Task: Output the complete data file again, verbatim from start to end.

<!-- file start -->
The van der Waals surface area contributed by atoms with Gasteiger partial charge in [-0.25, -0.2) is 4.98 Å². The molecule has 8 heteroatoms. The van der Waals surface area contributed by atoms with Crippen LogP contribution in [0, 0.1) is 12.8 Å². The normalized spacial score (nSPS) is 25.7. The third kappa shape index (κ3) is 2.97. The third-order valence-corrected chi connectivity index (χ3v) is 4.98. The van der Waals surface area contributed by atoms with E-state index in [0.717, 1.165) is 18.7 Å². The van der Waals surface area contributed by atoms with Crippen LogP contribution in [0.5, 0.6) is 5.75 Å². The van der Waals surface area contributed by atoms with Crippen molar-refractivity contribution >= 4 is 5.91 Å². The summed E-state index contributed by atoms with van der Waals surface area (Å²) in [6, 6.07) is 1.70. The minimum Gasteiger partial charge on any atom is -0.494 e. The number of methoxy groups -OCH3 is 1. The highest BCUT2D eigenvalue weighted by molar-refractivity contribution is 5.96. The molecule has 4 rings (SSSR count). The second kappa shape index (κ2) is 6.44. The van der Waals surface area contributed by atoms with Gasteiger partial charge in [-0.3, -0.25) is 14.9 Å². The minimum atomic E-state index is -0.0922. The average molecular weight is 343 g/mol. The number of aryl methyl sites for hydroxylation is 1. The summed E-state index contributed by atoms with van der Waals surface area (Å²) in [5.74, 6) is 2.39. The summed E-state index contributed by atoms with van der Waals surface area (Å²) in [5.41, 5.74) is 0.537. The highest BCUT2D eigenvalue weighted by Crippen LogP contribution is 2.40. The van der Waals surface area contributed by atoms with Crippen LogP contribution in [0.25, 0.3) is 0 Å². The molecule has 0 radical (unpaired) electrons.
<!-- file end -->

The van der Waals surface area contributed by atoms with Gasteiger partial charge in [-0.25, -0.2) is 4.98 Å². The molecule has 8 heteroatoms. The van der Waals surface area contributed by atoms with Crippen LogP contribution in [0, 0.1) is 12.8 Å². The normalized spacial score (nSPS) is 25.7. The third kappa shape index (κ3) is 2.97. The third-order valence-corrected chi connectivity index (χ3v) is 4.98. The van der Waals surface area contributed by atoms with E-state index in [0.717, 1.165) is 18.7 Å². The van der Waals surface area contributed by atoms with Crippen LogP contribution in [0.5, 0.6) is 5.75 Å². The van der Waals surface area contributed by atoms with Crippen molar-refractivity contribution >= 4 is 5.91 Å². The summed E-state index contributed by atoms with van der Waals surface area (Å²) in [6, 6.07) is 1.70. The minimum Gasteiger partial charge on any atom is -0.494 e. The number of methoxy groups -OCH3 is 1. The highest BCUT2D eigenvalue weighted by molar-refractivity contribution is 5.96. The molecule has 4 rings (SSSR count). The second kappa shape index (κ2) is 6.44. The van der Waals surface area contributed by atoms with Gasteiger partial charge in [-0.3, -0.25) is 14.9 Å². The minimum atomic E-state index is -0.0922. The average molecular weight is 343 g/mol. The number of aryl methyl sites for hydroxylation is 1. The summed E-state index contributed by atoms with van der Waals surface area (Å²) in [5.74, 6) is 2.39. The summed E-state index contributed by atoms with van der Waals surface area (Å²) in [5.41, 5.74) is 0.537. The highest BCUT2D eigenvalue weighted by Crippen LogP contribution is 2.40. The van der Waals surface area contributed by atoms with Crippen LogP contribution in [0.25, 0.3) is 0 Å². The molecule has 0 radical (unpaired) electrons.